A SENATOR on Monday called on authorities in the executive branch to prepare a contingency plan for the protection of some 200,000 Filipino workers in Taiwan amid rising global tensions.
“The tension between China and Taiwan is not something to be taken lightly. The DFA (Department of Foreign Affairs), OWWA (Overseas Workers Welfare Administration), and POLO (Philippine Overseas Labor Office) should be making a contingency plan right now in the event that this problem worsens,” Senator Rafael T. Tulfo, who is set to lead the Senate Migrant Workers Committee, said in a statement.
“This is the perfect time for government agencies to show their united strength by working together for the safety and security of our workers abroad,” he added.
Mr. Tulfo cited that the Philippine government in the past two decades had been more reactive than proactive when dealing with crisis situations involving overseas Filipino workers (OFWs).
“Only when troubles and issues are already present, where OFWs are stuck in other countries without money or food, do they act. It shouldn’t be like that!”
“We should be ready to evacuate OFWs in the event that the current situation escalates into a war,” he said.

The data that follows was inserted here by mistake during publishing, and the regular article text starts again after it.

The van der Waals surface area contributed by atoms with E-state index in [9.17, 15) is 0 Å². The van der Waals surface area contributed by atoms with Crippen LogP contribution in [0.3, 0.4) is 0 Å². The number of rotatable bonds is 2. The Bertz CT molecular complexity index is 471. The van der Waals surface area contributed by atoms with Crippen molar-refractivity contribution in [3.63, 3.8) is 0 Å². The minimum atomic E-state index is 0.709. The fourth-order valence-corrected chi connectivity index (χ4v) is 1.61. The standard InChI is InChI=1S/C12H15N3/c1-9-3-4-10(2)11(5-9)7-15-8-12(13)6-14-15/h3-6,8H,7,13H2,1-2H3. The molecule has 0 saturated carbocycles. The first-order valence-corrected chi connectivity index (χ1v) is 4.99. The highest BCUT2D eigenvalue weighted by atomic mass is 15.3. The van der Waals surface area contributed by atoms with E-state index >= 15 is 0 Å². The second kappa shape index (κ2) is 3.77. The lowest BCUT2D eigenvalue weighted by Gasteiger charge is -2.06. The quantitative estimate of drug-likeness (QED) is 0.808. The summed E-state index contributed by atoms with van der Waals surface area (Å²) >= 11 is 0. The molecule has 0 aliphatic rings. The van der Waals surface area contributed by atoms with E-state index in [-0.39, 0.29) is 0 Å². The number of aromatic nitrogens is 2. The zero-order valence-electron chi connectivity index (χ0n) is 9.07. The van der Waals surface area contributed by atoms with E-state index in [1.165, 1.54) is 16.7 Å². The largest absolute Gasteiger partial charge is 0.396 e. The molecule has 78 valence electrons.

United States House Speaker Nancy Patricia Pelosi’s visit to Taiwan last week angered China, which conducted air and naval drills that involved test launches of ballistic missiles as it blockaded the island.
The Taiwanese government reported that some Chinese fighter jets have passed through the median lines in the Taiwan Strait despite condemnation from the US, Japan and the European Union.
“The situation for OFWs in Taiwan is fraught with too much risk and many Filipino workers are now worried about their future abroad. First, we need to ensure the safety of OFWs because the lives of each one of them are very important,” he said.
“The national government should provide enough funding assistance to all Filipino workers to ensure that they can smoothly re-enter the country once they are evacuated,” he added.
Political analysts on Sunday urged the government to craft an overall emergency strategy to help the Philippines withstand possible shocks from escalating tensions between the United States and China over Taiwan.
Herman Joseph S. Kraft, who heads the University of the Philippines Political Science Department, said: “Given that Taiwan seems to be at the center of the current issue, the country should have contingencies activated that are not just about how we are going to get our overseas workers out of Taiwan.” — Alyssa Nicole O. Tan